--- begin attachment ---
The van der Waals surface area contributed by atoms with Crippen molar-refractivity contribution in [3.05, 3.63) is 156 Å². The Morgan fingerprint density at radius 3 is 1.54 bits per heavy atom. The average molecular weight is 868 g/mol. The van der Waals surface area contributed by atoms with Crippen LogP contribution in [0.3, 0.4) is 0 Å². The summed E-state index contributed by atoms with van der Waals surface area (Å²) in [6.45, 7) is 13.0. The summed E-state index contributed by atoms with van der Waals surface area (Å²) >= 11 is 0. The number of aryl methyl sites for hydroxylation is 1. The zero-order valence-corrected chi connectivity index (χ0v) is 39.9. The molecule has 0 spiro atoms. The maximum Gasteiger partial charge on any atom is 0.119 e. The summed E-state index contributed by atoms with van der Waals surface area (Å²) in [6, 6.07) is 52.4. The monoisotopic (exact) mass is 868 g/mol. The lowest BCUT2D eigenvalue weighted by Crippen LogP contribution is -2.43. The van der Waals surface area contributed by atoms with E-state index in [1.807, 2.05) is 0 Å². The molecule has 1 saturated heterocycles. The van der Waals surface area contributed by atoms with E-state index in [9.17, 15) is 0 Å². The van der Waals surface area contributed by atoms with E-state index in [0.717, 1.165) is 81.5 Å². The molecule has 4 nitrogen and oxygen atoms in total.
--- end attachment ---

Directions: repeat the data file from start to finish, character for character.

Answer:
The van der Waals surface area contributed by atoms with Crippen molar-refractivity contribution in [3.05, 3.63) is 156 Å². The Morgan fingerprint density at radius 3 is 1.54 bits per heavy atom. The average molecular weight is 868 g/mol. The van der Waals surface area contributed by atoms with Crippen LogP contribution in [0.3, 0.4) is 0 Å². The summed E-state index contributed by atoms with van der Waals surface area (Å²) in [6.45, 7) is 13.0. The summed E-state index contributed by atoms with van der Waals surface area (Å²) >= 11 is 0. The number of aryl methyl sites for hydroxylation is 1. The zero-order valence-corrected chi connectivity index (χ0v) is 39.9. The molecule has 0 spiro atoms. The maximum Gasteiger partial charge on any atom is 0.119 e. The summed E-state index contributed by atoms with van der Waals surface area (Å²) in [6, 6.07) is 52.4. The monoisotopic (exact) mass is 868 g/mol. The lowest BCUT2D eigenvalue weighted by Crippen LogP contribution is -2.43. The van der Waals surface area contributed by atoms with E-state index in [1.807, 2.05) is 0 Å². The molecule has 1 saturated heterocycles. The van der Waals surface area contributed by atoms with E-state index in [9.17, 15) is 0 Å². The van der Waals surface area contributed by atoms with E-state index in [0.717, 1.165) is 81.5 Å². The molecule has 4 nitrogen and oxygen atoms in total.